A recent court decision has confirmed that no allegation against a medical practitioner should proceed further if more than five-years have elapsed since the actual date upon which the most recent events giving rise to the allegation took place, except where the General Medical Council considers it is in the public interest to do so.

In the recent case of Dr Chaudhuri, patient A saw Dr C on three occasions in 2008 complaining of a sub-mandibular swelling for which Dr C prescribed antibiotics. In 2009, following a referral by another GP to a head and neck surgeon, patient A was diagnosed with cancer at the base of his tongue.

On 26 July 2013, a relative of Patient A lodged a complaint against Dr C with the GMC. In the complaint letter it was stated that Dr C saw the patient on three occasions in April, June and August 2008.

The five-year rule

At the initial stages of every investigation a Registrar at the GMC examines, amongst other things, whether the complaint falls under Rule 4(5) of the General Medical Council (Fitness to Practise) Rules 2004. Rule 4(5) states that:

“No allegation shall proceed further if, at the time it is first made or first comes to the attention of the General Council, more than five-years have elapsed since the most recent events giving rise to the allegation, unless the Registrar considers that it is in the public interest, in the exceptional circumstances of the case, for it to proceed.”

When the complaint was received in July 2013, the GMC Registrar concluded that on the April – August 2008 allegation dates, the five-year rule was not engaged and the complaint should proceed, as the most recent date Dr C allegedly saw Patient A was in August 2013. On 10 October 2013 the GMC received copies of Patient A’s medical records, which showed that the last consultation with Dr C had in fact been on 22 May 2008, which was over five years before the complaint was received. Although Dr C’s solicitors wrote to the GMC highlighting the initial error with respect to the dates and the fact that Rule 4(5) was engaged, the GMC decided to proceed with the case. Consequently, Dr C brought a Judicial Review claim against the GMC.

What the Court said

In this case, the Court found in favour of Dr C on two grounds. First, it was held that the construction of Rule 4(5) is directed to the time elapsed since the actual date upon which the most recent events giving rise to the allegation took place (May 2008) and not the alleged date (August 2008). Second, the Court found that the GMC Registrar’s refusal to reconsider her decision after Dr C’s solicitors drew her attention to the factual error with respect to the dates was unlawful. The judge stated that although the GMC Registrar is entitled to take an initial view as to what the actual dates are based on the information in the complaint, if further information comes to light, the GMC has the power to revisit and correct a fundamental mistake of fact, such as this one. As a result, the Court quashed the GMC Registrar’s original Rule 4(5) decision and remitted the case back to the GMC for reconsideration.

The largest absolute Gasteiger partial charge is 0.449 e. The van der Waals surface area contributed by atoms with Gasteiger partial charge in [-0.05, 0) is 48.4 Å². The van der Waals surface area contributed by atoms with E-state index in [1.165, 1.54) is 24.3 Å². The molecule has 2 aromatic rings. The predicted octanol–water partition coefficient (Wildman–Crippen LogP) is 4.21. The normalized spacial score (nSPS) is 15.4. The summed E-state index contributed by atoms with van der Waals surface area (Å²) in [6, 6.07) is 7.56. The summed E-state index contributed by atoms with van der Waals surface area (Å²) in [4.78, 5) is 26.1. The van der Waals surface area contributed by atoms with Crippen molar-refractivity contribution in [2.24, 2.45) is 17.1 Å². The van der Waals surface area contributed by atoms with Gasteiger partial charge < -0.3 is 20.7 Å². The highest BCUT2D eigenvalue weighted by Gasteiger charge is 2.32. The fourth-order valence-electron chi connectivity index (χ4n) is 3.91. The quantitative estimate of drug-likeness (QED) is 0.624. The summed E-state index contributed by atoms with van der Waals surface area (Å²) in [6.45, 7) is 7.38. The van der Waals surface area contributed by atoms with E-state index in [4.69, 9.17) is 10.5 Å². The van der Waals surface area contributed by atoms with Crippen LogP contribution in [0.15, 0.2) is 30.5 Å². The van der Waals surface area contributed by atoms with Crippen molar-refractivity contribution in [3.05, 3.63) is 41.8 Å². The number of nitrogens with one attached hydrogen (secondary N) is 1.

For a more detailed analysis of the Court’s decision, read our case commentary.

What doctors need to know

  •  The decision upholds the safeguard afforded to practitioners by Rule 4(5), namely, to protect them against “the pursuit of long-delayed complaints”.
  • The court’s interpretation of the wording in Rule 4(5) is also in line with GMC Guidance, which states that although a reasonable amount of time should be allowed to pursue complaints, practitioners should not be pursued by stale complaints.
  • By ruling that for the purposes of Rule 4(5) the relevant date is the actual date, rather than the alleged date, that the most recent events giving rise to the allegation took place, the court highlights the importance of protecting practitioners against complaints where the wrong date has inadvertently or intentionally been used.
  •  When handing down his judgment, the judge clarified that there is “no obligation [on the GMC] to check every single detail of the complaint against the medical records at the initial investigation stage, since to do so would be unduly burdensome and potentially wasteful”.

It is therefore extremely important for practitioners to ensure that their legal teams give early and adequate consideration to any factual discrepancies in the allegations that could potentially engage Rule 4(5): the proper application of the five year rule may mean that your fitness to practice allegation is not taken forward.